Tuesday, July 20, 2010

Winning the West...

This morning I discovered that the UPS had played games during the night and my server was thus off. Turns out the machine endured a hard power drop complements to the APC 1500 UPS. I must say, less than impressed is a euphemistic rating for that particular rack mount UPS. On the other hand, the little 620VA APC unit I have works fine.

Anyway, so the server didn't want to boot, one of the XFS filesystems was wedged. Setting aside the fsck.xfs == nothing glory, at times you do need to xfs_repair. I've hit this once before, having to repair and zero the metadata log to regain mount ability. No log zeroing was needed this time it turned out.

The trick here is that during booting of a Fedora machine, if a local filesystem complains during fsck -A loud enough then you get offered a root shell assuming you have the password. Unfortunately, every character typed seemed to be taken as the password, so if root has a password of length > 1 char then you can't login this way. And with 20 local filesystems and no indication of which was the problem this makes for hours of bliss. Forget rides in the mountains, nice scotch, or a good book, Russian roulette with fsck is the edge of the seat fun way to spend a few hours.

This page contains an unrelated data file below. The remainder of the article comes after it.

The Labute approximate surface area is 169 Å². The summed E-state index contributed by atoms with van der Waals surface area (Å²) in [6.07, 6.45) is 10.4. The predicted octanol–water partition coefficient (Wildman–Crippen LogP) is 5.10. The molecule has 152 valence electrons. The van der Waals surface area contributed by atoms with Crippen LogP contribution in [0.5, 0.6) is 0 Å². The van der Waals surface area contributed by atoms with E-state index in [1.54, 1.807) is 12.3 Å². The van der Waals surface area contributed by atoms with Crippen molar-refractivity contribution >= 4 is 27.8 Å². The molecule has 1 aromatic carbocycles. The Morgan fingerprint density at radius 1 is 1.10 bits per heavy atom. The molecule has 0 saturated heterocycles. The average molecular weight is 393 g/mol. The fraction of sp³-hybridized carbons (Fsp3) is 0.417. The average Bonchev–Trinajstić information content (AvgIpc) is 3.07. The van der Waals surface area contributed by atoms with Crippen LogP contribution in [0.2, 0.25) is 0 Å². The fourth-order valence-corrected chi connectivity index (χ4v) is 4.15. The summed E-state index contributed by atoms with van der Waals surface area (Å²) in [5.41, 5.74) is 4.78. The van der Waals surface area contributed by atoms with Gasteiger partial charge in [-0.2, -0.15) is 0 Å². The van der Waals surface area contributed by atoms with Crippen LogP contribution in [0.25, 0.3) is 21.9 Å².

Anyways, having a 4gb live Fedora USB stick helped. Having access to rpms for XFS helped too, and those were extracted and installed on the USB stick should the need arise again. For those finding this through the libferris internet searches, the command you are after is

rpm2cpio foo.rpm | cpio -id

to extract the foo.rpm to paths relative to the current directory. Though if that command escapes you then having a wedged ext? or XFS not permitting you to boot up would likely be an epic problem. FWIW I also managed to wedge btrfs into a charming state recently due to a non UPS backed power failure. This is not a slur on any of these filesystems. Trying to get performance and durability in the face of arbitrary hardware and firmware paths is not hard, its rock hard^TM. There is no substitute for a good UPS if you care about your byteses.

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